Compton Burnett MD (1840-1901)
Tumour of Left Breast. On April 16th, 1888, Mrs. X., a young widow, twenty-six years of age, mother of two children, both of whom have, however, died, came telling me she had been under treatment at St. Thomas’s Hospital and elsewhere, for a tumour of the breast. Menses regular, but painful. The tumour is more painful at the monthly time. She had a knock on the left breast 15 months ago. The hospital surgeon, and the surgeons at St. Thomas’s, and also the surgeons at the country town whence she hails, all recommended operation. “Do those gentlemen all recommend an operation ?’ “ Yes, sir, all of them.”
In the outer aspect of the left breast I found a very painful swelling, the corresponding part of the right breast being also tender to the touch but not the seat of any tumour. Patient was of opinion that the tumour in the left breast was a trifle smaller than it had been, but much more painful. Anorexia, anarmia. Has been twice vaccinated; had bad measles, a weak chest, pneumonia, bronchitis, low fever and much grief.
The first two very obvious points in this case were the grief — fancy a young women of delicate health, who had lost her two babes and her husband, and who had been recommended by half a-dozen surgeons of repute to have one of her breasts ablated — then there was, probably, some blow, in fact she dated the whole thing to a blow. Therefore I gave her Ignatia amara (dear old Hahnemann, thou hadst not lived in vain if thou hadst left us nought but this one thrice- blessed therapeutic legacy ! ) and Bellis perennis.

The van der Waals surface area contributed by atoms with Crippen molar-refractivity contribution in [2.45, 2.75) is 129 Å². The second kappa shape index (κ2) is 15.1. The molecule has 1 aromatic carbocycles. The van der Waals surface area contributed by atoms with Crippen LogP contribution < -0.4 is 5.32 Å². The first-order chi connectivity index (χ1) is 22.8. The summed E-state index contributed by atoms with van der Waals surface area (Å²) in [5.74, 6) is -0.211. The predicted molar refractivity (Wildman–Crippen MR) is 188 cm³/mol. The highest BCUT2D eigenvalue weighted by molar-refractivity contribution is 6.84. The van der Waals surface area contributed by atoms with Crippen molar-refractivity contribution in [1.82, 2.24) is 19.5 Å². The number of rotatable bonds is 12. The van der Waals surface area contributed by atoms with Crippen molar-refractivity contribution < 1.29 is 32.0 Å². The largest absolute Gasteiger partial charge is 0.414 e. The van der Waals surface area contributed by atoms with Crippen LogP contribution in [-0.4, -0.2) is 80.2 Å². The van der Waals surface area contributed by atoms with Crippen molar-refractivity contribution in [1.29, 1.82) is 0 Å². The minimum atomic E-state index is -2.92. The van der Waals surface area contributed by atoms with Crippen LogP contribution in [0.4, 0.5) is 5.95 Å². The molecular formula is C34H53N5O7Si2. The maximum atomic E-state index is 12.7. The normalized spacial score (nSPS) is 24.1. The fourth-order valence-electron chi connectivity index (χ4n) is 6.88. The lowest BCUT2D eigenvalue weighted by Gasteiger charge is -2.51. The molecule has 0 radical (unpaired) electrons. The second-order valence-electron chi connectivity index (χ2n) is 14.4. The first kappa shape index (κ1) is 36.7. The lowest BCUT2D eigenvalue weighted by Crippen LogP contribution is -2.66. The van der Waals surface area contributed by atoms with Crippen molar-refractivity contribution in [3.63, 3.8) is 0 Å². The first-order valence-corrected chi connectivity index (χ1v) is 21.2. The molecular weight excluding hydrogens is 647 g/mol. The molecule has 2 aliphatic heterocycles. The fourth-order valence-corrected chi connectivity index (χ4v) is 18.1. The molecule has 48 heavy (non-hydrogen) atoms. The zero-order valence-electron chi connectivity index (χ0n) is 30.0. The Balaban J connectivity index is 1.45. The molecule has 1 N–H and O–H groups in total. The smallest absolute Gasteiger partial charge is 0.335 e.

May 16th — Patient is brighter and better in her self. The tumour is very painful and more defined. Rx: Thuja occid. 30.
June 13th — Better in health. Very bilious and many headaches. Rx: Psor. 30.
July 16th — At first the lump swelled a good deal and then went down again. Patient is very yellow and bilious. The tumour very tender. Rx: Hydrastis Can.
August 20th, — She does not think there is any real improvement. Rx: Fer. picrum. 3, three drops in water night and morning.
October 15th — Nearly well, but she suffers fearfully from neuralgia of the jaw. Rx: Bacill. 30.
November. — Very bad bilious attack and the tumour has increased in size somewhat. Rx: Hydrastis Can.
January 14/th 1889 — The tumour is nearly gone, she says, and I have difficulty in finding its remnant. She is very pale and bilious. Rx: Rubia tinctoria
March 11th— The little bit of the tumour that remains is now more evidenced by pains than by bulk. Rx: Morbill. 30.
April 8th. — Pain is nearly gone, but she will have it that the tumour has grown again a little. Rx Rep. (C.)
June — The tumour is quite gone. Patient is still pale and there is still a little pleurodynia. B. Sabina 30. This ended the matter. Patient continues well and has no tumour — Saint Thomas’s prognosis notwithstanding.
Excerpted from: Tumours of the Breast and Their Treatment and Cure by Medicines – J.Compton Burnett MD
Leave a Comment